What does a 107,000-square-foot Walmart Supercenter moving into the neighborhood mean for nearby businesses?
Lots of business owners have been trying to answer that question ever since Walmart first announced it would open a store at the corner of Ashlan and Blackstone avenues. The store opened last week, and while most people agree that 300 new jobs and new life for the abandoned Mervyns it took over are a good thing, the store will compete with nearby businesses.
One narrative has the retail giant moving in and putting lots of small mom-and-pops out of business. Another says a big player like Walmart brings shoppers to the corner and benefits everybody.
Reality is likely somewhere in the middle.
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Already Walmart has attracted one new business to the corner, with Pizza Hut leaving its Blackstone and Clinton avenues spot behind and moving into a former Quiznos across the street from Walmart.
Grocery stores in particular will be battling Walmart for customers. A Grocery Outlet is directly across Ashlan Avenue from Walmart. And Vons is about 530 yards north on Blackstone Avenue. Both will be competing with Walmart’s full-line grocery store selling 68-cent avocados and other low-priced items, and its bakery and deli.
“It’s going to put a dent in the competition,” said Michael Mele, who has helped grocery stores and other retailers with leases and property sales through his job at Commercial West Associates. Stores in a 3-mile radius will compete, he said.
Grocery Outlet is not happy that Walmart is moving in so close, said vice president of marketing Melissa Porter.
But it won’t hurt the business that much, she said. Grocery Outlets coexist near Walmarts in many markets, she noted. A new Grocery Outlet opened about half a mile from Walmart on West Shaw Avenue in 2012 and is doing “really well.”
Porter said Grocery Outlet’s prices are lower than Walmart, between 14% and 25% lower on the “average basket of goods.”
And the stores have different business models, she said. Walmart has low prices every day, but Grocery Outlet is a true outlet selling overstock and discontinued items.
Sometimes those are high-end items. So while Grocery Outlet may have a great deal on high-quality Scharffen Berger chocolate, for example, it’s not a brand you’ll find at Walmart, even though Walmart sells plenty of inexpensive chocolate.
And since Grocery Outlet doesn’t carry everything on shoppers’ lists, people already hit up other stores afterward, she said.
“They shop us first. They look for deals,” she said. “It’s almost like a treasure hunt ... and then they go and fill the rest of their basket elsewhere.”
Vons representatives declined to comment for this story, but the retailer is undoubtedly keeping an eye on Walmart and its prices. Fresno City Council Member Clint Olivier, who represents the area, says Vons representatives told him that they’re confident the two can coexist.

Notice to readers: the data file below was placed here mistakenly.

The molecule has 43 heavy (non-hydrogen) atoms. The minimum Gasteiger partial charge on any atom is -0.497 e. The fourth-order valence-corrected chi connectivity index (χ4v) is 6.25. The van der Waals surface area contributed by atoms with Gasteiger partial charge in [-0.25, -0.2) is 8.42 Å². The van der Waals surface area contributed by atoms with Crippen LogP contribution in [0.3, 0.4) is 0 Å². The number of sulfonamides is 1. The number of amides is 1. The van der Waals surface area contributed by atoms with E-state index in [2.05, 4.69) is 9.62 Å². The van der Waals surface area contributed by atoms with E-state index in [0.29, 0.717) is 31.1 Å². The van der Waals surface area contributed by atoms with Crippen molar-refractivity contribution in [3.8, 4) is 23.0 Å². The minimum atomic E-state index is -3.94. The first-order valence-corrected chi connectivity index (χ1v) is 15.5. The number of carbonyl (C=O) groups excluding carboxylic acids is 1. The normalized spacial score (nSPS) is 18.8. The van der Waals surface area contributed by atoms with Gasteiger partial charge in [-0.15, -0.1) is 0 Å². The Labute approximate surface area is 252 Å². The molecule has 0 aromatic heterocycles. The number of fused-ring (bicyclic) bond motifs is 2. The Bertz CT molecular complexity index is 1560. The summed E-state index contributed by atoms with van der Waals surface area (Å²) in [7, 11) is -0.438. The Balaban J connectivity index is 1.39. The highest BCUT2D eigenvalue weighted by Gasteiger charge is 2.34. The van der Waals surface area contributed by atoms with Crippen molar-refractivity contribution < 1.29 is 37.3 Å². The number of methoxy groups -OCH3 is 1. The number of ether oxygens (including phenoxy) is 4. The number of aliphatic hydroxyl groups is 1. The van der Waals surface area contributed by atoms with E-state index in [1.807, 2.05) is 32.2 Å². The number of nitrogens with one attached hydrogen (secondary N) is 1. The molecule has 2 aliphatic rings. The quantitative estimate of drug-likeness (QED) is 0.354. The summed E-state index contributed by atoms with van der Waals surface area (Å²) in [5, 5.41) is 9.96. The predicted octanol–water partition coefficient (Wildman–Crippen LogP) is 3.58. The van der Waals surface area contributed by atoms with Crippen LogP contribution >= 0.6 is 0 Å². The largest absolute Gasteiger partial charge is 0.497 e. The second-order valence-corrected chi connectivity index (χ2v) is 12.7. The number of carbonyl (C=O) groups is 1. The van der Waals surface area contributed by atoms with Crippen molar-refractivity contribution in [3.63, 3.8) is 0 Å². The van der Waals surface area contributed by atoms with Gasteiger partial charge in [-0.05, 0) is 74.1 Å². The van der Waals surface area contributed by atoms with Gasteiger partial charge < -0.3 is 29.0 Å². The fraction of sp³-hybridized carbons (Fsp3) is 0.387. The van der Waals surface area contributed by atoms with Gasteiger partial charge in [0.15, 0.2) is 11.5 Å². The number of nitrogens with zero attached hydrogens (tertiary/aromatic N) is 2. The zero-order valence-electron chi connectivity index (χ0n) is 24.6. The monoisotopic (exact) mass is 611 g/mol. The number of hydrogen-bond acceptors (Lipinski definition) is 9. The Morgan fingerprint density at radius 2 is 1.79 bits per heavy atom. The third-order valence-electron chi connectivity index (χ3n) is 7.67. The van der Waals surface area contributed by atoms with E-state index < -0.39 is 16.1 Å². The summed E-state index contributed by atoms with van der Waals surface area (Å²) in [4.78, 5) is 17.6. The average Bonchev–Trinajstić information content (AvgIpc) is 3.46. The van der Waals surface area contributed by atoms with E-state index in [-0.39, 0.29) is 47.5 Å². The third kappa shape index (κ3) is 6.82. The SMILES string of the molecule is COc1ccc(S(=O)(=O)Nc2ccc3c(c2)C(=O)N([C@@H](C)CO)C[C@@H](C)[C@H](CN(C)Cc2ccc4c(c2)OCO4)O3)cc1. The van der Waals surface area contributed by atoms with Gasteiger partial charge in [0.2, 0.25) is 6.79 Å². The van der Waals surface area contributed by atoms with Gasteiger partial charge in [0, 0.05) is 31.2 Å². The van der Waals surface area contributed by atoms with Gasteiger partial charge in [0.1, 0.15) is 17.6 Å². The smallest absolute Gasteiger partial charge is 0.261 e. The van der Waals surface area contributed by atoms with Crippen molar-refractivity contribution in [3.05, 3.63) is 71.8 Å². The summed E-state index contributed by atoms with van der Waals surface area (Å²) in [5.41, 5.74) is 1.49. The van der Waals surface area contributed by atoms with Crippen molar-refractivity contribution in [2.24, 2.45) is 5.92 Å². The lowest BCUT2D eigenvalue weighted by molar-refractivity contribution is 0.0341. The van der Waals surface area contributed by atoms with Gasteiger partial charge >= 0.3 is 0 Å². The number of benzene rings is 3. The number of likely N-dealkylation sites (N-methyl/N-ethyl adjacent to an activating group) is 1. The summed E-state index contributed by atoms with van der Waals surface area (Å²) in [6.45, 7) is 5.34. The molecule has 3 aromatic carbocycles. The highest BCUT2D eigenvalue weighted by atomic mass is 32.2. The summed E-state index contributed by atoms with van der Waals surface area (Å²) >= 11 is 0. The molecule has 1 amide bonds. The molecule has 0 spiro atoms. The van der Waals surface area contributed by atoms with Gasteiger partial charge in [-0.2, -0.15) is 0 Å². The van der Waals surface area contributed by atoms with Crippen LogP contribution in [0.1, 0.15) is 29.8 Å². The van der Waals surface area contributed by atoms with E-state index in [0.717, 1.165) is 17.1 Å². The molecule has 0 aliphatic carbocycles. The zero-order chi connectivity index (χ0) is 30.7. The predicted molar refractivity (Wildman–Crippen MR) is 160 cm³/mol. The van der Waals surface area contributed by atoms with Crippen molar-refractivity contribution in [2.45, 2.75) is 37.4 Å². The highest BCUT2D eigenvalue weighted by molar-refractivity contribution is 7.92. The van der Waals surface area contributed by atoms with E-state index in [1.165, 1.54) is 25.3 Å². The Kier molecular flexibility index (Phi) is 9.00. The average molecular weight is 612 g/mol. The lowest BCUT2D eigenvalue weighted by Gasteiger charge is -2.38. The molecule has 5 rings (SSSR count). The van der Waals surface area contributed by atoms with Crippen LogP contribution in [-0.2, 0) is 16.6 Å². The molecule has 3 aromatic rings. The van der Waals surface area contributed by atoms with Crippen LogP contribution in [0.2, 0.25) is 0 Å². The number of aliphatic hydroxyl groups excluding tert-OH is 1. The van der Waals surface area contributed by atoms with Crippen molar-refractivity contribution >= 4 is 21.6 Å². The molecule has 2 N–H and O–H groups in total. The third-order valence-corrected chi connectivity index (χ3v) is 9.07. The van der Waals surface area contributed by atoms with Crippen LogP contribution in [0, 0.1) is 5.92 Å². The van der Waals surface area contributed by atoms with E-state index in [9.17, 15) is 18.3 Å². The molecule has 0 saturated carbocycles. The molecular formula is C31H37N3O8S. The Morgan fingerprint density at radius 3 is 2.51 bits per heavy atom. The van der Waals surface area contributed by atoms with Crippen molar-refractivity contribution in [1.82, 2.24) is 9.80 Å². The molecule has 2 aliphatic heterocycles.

Having Walmart’s lower prices so close could spur a reaction from Vons, Olivier said. “Let the battle begin. The result inevitably will be lower prices.”
Walmart spokeswoman Delia Garcia agreed that Walmart’s arrival pushes down prices at competing grocery stores.
She also said Walmart will boost neighboring businesses because Walmart is a destination that brings more customers to the corner who wouldn’t otherwise come.
Nearby businesses haven’t had that, at least on the southeast corner, since the Mervyns building went dark six years ago, she noted.
“This is an area that has needed a boost in terms of business investment, and Walmart represents that,” she said.
Petco certainly welcomes the retailer.
“We’ve had a dead center here,” said Carl Giorgini, the general manager at Petco two doors down from Walmart. “It brought back life back into the center.”
He said he’s not worried about competition because Walmart’s pet department carries general merchandise whereas Petco’s is specialized.
Walmart’s Garcia said businesses that don’t directly compete typically want to move in near Walmarts because of the increased traffic.
Walmart was a major factor in Pizza Hut’s decision to move to the corner.
The restaurant took over an empty Quiznos across the street. It was gutted and remodeled into Pizza Hut’s latest style, complete with a screen that counts down the minutes until a customer’s pizza is ready.
Pizza Hut district manager Anthony Ramos said the move will mean more business for the restaurant.
“With more cars, with more people in the area because of something that’s drawing them, you’re naturally going to get more business,” he said.
The downside: Pizza Hut loses a dining room. Since the new location is smaller, it only has room for carryout and delivery.
It also leaves an empty building on Blackstone Avenue, but no employees were laid off due to the move.
Still, Walmart will steal sales from nearby businesses whose products overlap with Walmart’s, says Jeff Milchen, co-director of the Montana-based American Independent Business Alliance.
“It’s a huge range of businesses you’re talking about — grocery stores, hardware stores, florists, opticians. It’s not just the general retailers, there’s a huge range of specialty businesses,” he said.
And secondary businesses that depend on those local stores often take a hit that the public doesn’t see. If the hardware store down the street has a little less income coming in, for example, it won’t spend as much on local graphic designers, Web masters or other behind-the-scenes jobs, Milchen said.
“People tend to grossly underestimate the longterm impacts,” Milchen said. “That’s why we encourage communities to think very long and very hard about welcoming a big-box development.”